Next, I shot a coat of dark gray sealer, three coats of House Of Kolor Orion Silver followed by a couple coats of mid-coat clear. It now has to dry a couple of days then it will get sanded and setup for a ghost version of the flaming 8-balls on his Tour-Pack.
While Roy's fender is on hold a few days I got Josh's tank ready and primed the first time. I neglected to get any photos of the mud work on the tank. It is an original, straight from the seventies, coffin tank. The top part is like a piece of oramgomi with much of it formed on a brake. However, several of the contour edges are actually welded seams. The end result is the welded edges are sharper than the slightly rounded shape of the formed edges. I took a little off the welded edges to barely round them, then added filler to round edges to "sharpen" them. If you've ever finished one of theses tanks you know how much work it takes. I'd rather do a round tank any day.
I then put the last coats of primer on his rear fender. It is ready for paint now.
Also arriving in the last week were the new switch-housings for GRIM from Z1-Parts.
Here's the handlebar assembly getting close to being 100% finished. Of note these assemblies are made in Japan and are an exact replica of the factory pieces. Very nice. They are for an early KZ900 so they have an extra on/off switch for the lights on the right housing. What I found when comparing them to the originals was the original units on the 400 deleted this switch by inserting a plug the covers the slot for the un-needed toggle. By having an original set I have the plug and the correct connector for the wiring harness. Easy fix. The left switch housing is correct in every way.
So Josh came over today to do some finish grinding/sanding on the frame. He is taking it and the engine to his exhaust guy so the pipes can be made. He's going to run a 4-into-4 setup with fishtails. Oh, and they're going to run the length of the frame and all the way to the top of the sissybar. Remember, "It's all about the look!"
While I was block-sanding his tank again he was working on the table and we got into some music tied to art conversations that started with the Jason Isbell CD I had been listening to. Basically, I know Wes Freed who is the cover artist for Drive-By-Truckers and lucky enough to own several original paintings by him. Josh knows one of the cover artists for Widespread Panic and owns several of his original paintings. I met DBT at the first concert I seen them when they opened for Widespread Panic. Small world, eh? Always dots to connect if you know where to look.
So whilst we were working away I dropped DBT's The Dirty South in CD the player and cranked it up. When it came to this track I remembered @Bhuff and I had been to the John Henry Memorial in West Virginia during our Two Weekends In West-By-God Virginia ride circa 2007. John Henry was a steel driving man and we had been admiring Joe Cooper's work on the fenders he made for GRIM. It may be a long segue into the choice of music but it fits.
Who killed John Henry?
As always, keep the updates coming!
Much going on this week and weekend. First on the list is Roy's fender.
The only part of the flaming 8-ball that will be solid black is the 8-ball. A quick setup and it is ready for black.
First coat of black...
... and after the final coat it is untaped.
After drying overnight and a quick sanding with 1000 grit to remove the tape edge it is ready for laying out flames. There will be multiple layers of flames but unlike the Tour-Pack it will all be buried in Candy Cobalt Blue. This is the first layer which will actually be the top layer. Once the shadowing is done it will get untaped and set up again for the background flames.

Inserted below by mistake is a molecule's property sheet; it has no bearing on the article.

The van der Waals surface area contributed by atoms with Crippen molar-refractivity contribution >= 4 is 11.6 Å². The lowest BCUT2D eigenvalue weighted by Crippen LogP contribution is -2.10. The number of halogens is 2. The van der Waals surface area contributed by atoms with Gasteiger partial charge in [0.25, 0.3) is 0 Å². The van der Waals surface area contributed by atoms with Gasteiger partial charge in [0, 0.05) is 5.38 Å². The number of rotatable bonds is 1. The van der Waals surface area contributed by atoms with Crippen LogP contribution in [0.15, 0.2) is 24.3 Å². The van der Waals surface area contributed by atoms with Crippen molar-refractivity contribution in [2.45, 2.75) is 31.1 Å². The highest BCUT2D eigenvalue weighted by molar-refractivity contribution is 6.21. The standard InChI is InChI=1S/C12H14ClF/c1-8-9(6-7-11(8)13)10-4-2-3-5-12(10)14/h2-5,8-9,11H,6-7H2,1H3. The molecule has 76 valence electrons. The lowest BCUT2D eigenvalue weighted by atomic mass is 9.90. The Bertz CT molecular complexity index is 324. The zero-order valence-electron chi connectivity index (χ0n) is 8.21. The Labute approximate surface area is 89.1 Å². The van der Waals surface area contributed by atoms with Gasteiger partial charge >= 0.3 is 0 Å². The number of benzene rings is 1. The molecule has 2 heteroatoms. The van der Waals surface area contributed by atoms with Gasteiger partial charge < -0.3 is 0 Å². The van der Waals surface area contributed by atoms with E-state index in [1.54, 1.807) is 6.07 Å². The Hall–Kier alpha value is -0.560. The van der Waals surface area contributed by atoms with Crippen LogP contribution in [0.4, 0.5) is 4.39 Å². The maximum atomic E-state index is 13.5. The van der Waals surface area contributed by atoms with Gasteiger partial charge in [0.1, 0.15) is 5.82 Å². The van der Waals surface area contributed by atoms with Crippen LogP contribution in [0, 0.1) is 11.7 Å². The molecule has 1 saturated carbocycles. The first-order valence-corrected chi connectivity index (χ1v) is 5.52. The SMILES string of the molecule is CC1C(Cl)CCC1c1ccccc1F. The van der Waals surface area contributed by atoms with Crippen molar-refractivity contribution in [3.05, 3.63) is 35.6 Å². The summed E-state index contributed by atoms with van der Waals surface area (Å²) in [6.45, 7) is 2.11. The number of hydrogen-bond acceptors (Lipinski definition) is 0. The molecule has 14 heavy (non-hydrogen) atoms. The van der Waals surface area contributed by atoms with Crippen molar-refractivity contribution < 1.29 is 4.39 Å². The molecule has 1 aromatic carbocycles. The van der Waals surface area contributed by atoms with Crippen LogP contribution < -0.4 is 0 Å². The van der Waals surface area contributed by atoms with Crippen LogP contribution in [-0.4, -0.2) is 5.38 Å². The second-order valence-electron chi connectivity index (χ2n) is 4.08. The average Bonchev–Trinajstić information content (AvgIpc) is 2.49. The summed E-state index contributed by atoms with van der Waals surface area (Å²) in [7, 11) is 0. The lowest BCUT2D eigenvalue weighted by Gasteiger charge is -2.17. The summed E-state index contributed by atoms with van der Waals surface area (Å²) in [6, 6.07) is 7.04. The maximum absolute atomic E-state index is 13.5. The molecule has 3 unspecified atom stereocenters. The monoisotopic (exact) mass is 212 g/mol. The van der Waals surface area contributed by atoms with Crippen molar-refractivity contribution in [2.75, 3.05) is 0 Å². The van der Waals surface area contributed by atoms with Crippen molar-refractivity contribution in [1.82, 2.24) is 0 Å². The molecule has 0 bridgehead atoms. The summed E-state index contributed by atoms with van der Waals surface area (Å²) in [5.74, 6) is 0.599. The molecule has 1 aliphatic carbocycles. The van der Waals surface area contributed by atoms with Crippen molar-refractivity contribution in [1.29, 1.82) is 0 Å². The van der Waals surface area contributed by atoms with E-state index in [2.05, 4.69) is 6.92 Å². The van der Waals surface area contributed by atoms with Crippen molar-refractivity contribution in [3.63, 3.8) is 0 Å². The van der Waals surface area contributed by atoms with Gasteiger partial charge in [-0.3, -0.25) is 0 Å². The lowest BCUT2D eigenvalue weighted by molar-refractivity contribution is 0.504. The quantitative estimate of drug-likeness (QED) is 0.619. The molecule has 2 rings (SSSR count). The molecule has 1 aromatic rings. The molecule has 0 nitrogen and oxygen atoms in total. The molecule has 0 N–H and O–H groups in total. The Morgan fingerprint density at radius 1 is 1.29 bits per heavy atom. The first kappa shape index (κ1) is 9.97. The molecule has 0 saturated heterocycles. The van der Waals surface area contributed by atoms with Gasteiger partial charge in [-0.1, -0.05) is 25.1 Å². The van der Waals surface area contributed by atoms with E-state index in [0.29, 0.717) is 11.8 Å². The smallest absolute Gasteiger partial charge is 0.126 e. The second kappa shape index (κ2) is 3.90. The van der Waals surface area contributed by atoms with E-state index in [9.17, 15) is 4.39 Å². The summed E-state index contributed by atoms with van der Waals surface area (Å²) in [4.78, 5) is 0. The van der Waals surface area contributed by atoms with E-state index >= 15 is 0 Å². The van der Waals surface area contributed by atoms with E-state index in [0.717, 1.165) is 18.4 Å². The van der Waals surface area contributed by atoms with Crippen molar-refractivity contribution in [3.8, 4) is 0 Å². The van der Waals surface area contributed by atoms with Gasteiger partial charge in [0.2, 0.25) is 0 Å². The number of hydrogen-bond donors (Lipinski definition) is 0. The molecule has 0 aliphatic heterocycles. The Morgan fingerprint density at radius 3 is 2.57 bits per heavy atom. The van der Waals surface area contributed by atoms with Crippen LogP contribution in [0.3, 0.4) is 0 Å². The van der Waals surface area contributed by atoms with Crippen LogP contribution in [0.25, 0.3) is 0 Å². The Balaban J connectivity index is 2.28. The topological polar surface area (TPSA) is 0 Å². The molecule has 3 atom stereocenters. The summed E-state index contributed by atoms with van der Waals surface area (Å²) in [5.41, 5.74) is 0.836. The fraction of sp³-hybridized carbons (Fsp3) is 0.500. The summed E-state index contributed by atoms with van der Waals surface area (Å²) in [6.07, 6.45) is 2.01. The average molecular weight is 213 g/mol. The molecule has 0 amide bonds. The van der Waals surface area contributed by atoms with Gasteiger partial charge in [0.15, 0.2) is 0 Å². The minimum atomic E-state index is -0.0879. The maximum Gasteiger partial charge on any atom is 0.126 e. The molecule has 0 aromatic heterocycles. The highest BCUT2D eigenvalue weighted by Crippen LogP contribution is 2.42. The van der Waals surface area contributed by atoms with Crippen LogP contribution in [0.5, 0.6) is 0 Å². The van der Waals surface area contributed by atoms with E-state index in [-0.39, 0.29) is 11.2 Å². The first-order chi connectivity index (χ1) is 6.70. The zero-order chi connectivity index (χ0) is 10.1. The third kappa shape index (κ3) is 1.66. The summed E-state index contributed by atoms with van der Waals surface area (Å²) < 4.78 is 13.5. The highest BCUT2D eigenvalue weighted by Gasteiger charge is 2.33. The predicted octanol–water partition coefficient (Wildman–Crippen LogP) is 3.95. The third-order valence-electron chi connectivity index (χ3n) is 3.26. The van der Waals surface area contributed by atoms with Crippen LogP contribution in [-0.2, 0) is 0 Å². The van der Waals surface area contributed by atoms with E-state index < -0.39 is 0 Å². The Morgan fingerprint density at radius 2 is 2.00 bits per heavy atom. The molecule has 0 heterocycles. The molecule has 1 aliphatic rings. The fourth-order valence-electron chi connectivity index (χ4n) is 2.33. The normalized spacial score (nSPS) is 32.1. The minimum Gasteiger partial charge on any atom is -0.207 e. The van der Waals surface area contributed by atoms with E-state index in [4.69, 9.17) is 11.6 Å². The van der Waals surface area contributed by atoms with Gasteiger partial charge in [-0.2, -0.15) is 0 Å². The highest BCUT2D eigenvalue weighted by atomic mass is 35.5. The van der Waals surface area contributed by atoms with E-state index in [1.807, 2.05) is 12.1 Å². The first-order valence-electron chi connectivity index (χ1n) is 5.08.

I'm used to doing flames, even ghost flames, completely different than I am doing here. However, to keep it in line with the previous work I am copying the technique of the original painter. The Tour Pack and trunk lid are a combination of ghost flames and flames laid on top of the candy blue. All of the other artwork on the trike is 100% ghost so the fender will follow suite per Roy's request.
I was shut down in the shop today since it was Easter and the Granddaughters with parents were coming up to celebrate. We are keeping the girls for a few days with their Spring Break happening next week. I got the yard mowed for the first time along with picking up all the rubbish and leaves that collected in flower beds and around the foundation over the winter. I also got Josh's gas tank ready for paint so his parts are on hold until the exhaust system is finished. Once I get Roy's fender done then I am back on GRIM like a duck on a June-bug. I also picked up a couple, actually three, bikes over the winter. One sold as soon as the title work came back from the BMV. The other two are "fixer-uppers".
This 2006 Honda CBR600RR is one of those bikes. I got it for a song with clear title. The previous owner had laid it down in a wet field which pretty much stripped it of bodywork but it has no road rash. I've always wanted one of these and parts a readily available. I picked up a complete set of bodywork, windshield and hardware kit for a mere $325.00. It does need maintenance items and the new bodywork will need to be painted but I think I can get this finished and ready to sell or ride for about $1K. We'll see.
The new bodywork and windshield awaiting TLC.
You never know what you'll find in the shop's CD player. My range of likes is pretty wide and this CD by James Hunter was echoing off the wall this week. It seems to fit with the garage completely filled with bikes. It's funny when I have the garage door open how many people stop or slow down to see what the hell is going on. Lots of rubber-necking and I'm sure talking too. Enjoy.
Has a Sam Cooke vibe going on.